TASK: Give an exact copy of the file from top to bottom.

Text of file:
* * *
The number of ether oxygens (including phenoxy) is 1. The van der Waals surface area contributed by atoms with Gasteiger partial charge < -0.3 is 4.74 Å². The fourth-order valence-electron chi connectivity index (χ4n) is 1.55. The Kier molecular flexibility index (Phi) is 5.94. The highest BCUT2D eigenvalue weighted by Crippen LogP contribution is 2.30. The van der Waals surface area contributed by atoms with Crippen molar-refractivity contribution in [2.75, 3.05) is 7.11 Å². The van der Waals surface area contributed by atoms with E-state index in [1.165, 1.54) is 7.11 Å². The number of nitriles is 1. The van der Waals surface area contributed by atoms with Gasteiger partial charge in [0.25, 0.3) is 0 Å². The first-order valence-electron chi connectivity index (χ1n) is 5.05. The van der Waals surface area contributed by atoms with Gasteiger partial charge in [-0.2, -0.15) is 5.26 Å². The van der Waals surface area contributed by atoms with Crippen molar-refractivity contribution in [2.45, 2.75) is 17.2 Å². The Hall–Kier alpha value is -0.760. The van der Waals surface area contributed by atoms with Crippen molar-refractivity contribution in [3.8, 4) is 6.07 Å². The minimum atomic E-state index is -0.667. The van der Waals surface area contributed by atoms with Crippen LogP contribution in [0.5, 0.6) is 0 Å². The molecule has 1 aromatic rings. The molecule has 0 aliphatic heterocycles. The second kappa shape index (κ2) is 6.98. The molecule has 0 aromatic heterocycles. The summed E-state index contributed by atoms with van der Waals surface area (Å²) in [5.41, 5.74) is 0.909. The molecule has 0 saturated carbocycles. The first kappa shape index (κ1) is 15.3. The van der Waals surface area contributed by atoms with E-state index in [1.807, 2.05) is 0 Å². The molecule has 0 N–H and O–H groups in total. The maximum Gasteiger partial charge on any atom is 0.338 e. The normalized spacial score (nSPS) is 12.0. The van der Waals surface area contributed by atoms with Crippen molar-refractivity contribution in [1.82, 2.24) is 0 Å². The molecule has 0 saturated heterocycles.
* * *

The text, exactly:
The number of ether oxygens (including phenoxy) is 1. The van der Waals surface area contributed by atoms with Gasteiger partial charge < -0.3 is 4.74 Å². The fourth-order valence-electron chi connectivity index (χ4n) is 1.55. The Kier molecular flexibility index (Phi) is 5.94. The highest BCUT2D eigenvalue weighted by Crippen LogP contribution is 2.30. The van der Waals surface area contributed by atoms with Crippen molar-refractivity contribution in [2.75, 3.05) is 7.11 Å². The van der Waals surface area contributed by atoms with E-state index in [1.165, 1.54) is 7.11 Å². The number of nitriles is 1. The van der Waals surface area contributed by atoms with Gasteiger partial charge in [0.25, 0.3) is 0 Å². The first-order valence-electron chi connectivity index (χ1n) is 5.05. The van der Waals surface area contributed by atoms with Gasteiger partial charge in [-0.2, -0.15) is 5.26 Å². The van der Waals surface area contributed by atoms with Crippen molar-refractivity contribution in [2.45, 2.75) is 17.2 Å². The Hall–Kier alpha value is -0.760. The van der Waals surface area contributed by atoms with Crippen molar-refractivity contribution in [3.8, 4) is 6.07 Å². The minimum atomic E-state index is -0.667. The van der Waals surface area contributed by atoms with Crippen LogP contribution in [0.5, 0.6) is 0 Å². The molecule has 1 aromatic rings. The molecule has 0 aliphatic heterocycles. The second kappa shape index (κ2) is 6.98. The molecule has 0 aromatic heterocycles. The summed E-state index contributed by atoms with van der Waals surface area (Å²) in [5.41, 5.74) is 0.909. The molecule has 0 saturated carbocycles. The first kappa shape index (κ1) is 15.3. The van der Waals surface area contributed by atoms with E-state index in [1.807, 2.05) is 0 Å². The molecule has 0 N–H and O–H groups in total. The maximum Gasteiger partial charge on any atom is 0.338 e. The normalized spacial score (nSPS) is 12.0. The van der Waals surface area contributed by atoms with Crippen molar-refractivity contribution in [1.82, 2.24) is 0 Å². The molecule has 0 saturated heterocycles.